Friday, December 12, 2014

It Matters How You Live

I love country music.

Now, before my jazz-loving, corny-lyric-hater friends click off this post, allow me to continue. I want to tell you a story.

While I do love country music, I am very picky about what I listen to. And most of the time Pandora gets it spot on, but every once in a while, they sneak a song in that has me quickly flipping back to Chrome and hitting the “thumbs down” button.

But this time…I stopped. The tune was catchy (really any country tune is pretty catchy), the crooners’ voices the right mix of twang and spice. Yes, my ears perked up. Then my brows dropped. The lyrics were far from what I could call acceptable listening material and I was ready to flip to the next song, but the lyrics paused me again, for an entirely different reason.

I’ll give the quick and easy Casey paraphrase: “Prayin’ on Sunday and cussin’ on Monday…”

What?

So I listened again and sure enough those same lyrics repeated themselves. My heart cracked a fissure’s length and I wanted to wave my hands, stop the music and holler, “wait, that’s not right! Do you realize it matters how you live? It’s not just today. It’s not just tomorrow. It’s everyday living in Christ with your life as a blazing flame for Him.”

But no one was listening to me in that editing room.

My great-grandfather and grandmother
My great-grandfather was an old salt-of-the-earth farmer. A bear of a man, he towered over my great-grandmother, with hands like slabs, calloused out of hours working over the farm ground he loved.  He was the iconic overall-clad man of America.

He died years ago when I was tiny—I don’t remember the man at all. At his funeral my dad asked one of his cousins, “Did Grandpa know and trust Jesus as his Savior?”

Why such doubt about my grandfather's salvation? 

Because Grandpa had one statement to say about church people: he didn’t smoke. They did. He didn’t drink. They did. From their actions and for all intents and purposes, he lived a cleaner, holier life then they did. What made them any different than the rest of the world? He didn’t see one.

Ultimately, his choice for salvation, was just that his choice. He owns that choice.

But those “church people’s” lack of living for Christ greatly influenced my grandfather.

I’ve been called legalistic for my stance on how I believe my life should be lived: purified and holy in Christ. 

I’ve been told it’s ridiculous for me to expect Christians to walk in this same path of purity and holiness in Christ all the time.

What do I look back and tell them? How you live your life affects everyone around you.

My grandfather looked at a church and saw a white-washed tomb. What made them so different that he should change to follow their God? There wasn’t a difference. So he didn’t.

So you’ll forgive me if I’m on fire. You’ll forgive me when I look you directly in the eye, lower my shoulders and speak it like it is: it matters how you live.

Let the world, made up of the individuals you run into every day, see you and see something beautifully different.

Pure.

Holy.

(My grandfather's story doesn't fully end here. Next week, I want to share a sliver of someone's life who did show Grandpa Christ and how it changed the thread work of my family story.)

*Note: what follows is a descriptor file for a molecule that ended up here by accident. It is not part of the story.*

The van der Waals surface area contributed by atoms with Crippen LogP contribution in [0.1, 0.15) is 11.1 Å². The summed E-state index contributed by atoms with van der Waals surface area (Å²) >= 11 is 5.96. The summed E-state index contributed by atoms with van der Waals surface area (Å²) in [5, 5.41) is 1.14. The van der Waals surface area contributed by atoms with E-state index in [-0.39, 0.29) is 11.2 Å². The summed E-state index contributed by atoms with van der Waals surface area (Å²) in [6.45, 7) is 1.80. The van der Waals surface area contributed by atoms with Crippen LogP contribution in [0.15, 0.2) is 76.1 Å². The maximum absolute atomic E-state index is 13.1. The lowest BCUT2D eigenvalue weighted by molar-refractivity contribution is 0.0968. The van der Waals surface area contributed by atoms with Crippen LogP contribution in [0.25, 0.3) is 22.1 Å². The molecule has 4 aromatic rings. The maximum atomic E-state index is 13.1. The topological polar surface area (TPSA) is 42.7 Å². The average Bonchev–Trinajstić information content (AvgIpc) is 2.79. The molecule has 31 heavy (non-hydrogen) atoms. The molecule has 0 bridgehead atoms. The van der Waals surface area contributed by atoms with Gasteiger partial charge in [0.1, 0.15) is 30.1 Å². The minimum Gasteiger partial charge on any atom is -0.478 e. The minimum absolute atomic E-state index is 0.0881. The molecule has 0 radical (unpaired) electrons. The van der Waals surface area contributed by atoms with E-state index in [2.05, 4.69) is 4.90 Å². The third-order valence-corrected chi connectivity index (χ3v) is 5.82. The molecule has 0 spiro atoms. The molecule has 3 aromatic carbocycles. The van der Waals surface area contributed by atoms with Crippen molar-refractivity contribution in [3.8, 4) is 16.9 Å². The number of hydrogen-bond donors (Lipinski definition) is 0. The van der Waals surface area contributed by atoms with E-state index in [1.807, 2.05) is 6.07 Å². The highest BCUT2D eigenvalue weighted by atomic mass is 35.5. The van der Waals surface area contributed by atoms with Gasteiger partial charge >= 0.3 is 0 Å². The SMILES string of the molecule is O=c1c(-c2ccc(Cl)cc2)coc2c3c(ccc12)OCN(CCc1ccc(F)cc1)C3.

9 comments:

  1. Great post Casey. Yes, it matters how we live. We are called to look differently in the eyes of others. After all, we are followers of Jesus aren't we? My life reflects how others see me. We screen the movies we see before going. What kind of witness would I be if I walked out of a movie theater and there was a friend I was witnessing to coming in and asks me, what movie did you see? If I saw a R rated movie with all the cussing, nudity, etc. what witness would I be to my friend? (Have to be careful of PG-13 movies too!)

    That's my 2 cents worth!

    Blessings!
    Judy B

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    1. My dad has a very similar philosophy, Judy. It makes your actions and what you say and do seen through a completely different and clearer lenses. It's a perspective you can't get away. I appreciate your stance, Judy and sharing it here. I completely agree with what you've said!

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  2. I hope this doesn't come up twice, but it looks like what I typed disappeared when I was signing in to my google profile.
    Your post made me think of a song by a Christian artist, Bruce Carroll. I haven't heard anything new from him for quite some time, at the time he was considered country. He had a song that included the line "you're the only Jesus some may ever see", such an important thing to remember.

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    Replies
    1. I haven't heard that one, but I definitely need to. Thank you for sharing that suggestion, MaryAnn--and that IS so absolutely true. Our world is so godless, we are often the only Jesus people will see. Really makes one thing about their actions!

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  3. Wonderful! I was waiting for this post and it was well worth the wait! Love you sis! You are such a wonderful godly person!

    ReplyDelete
  4. Thank you for this post. I have had this discussion with many of my friends, and they think I am trying to be legalistic. Some of the things I do (wear skirts, have long hair) are personal choices that I don't think all Christians are called to. However, principles like modesty, a difference in what we talk about, and the things we spend our time on should be very different than that of the world.

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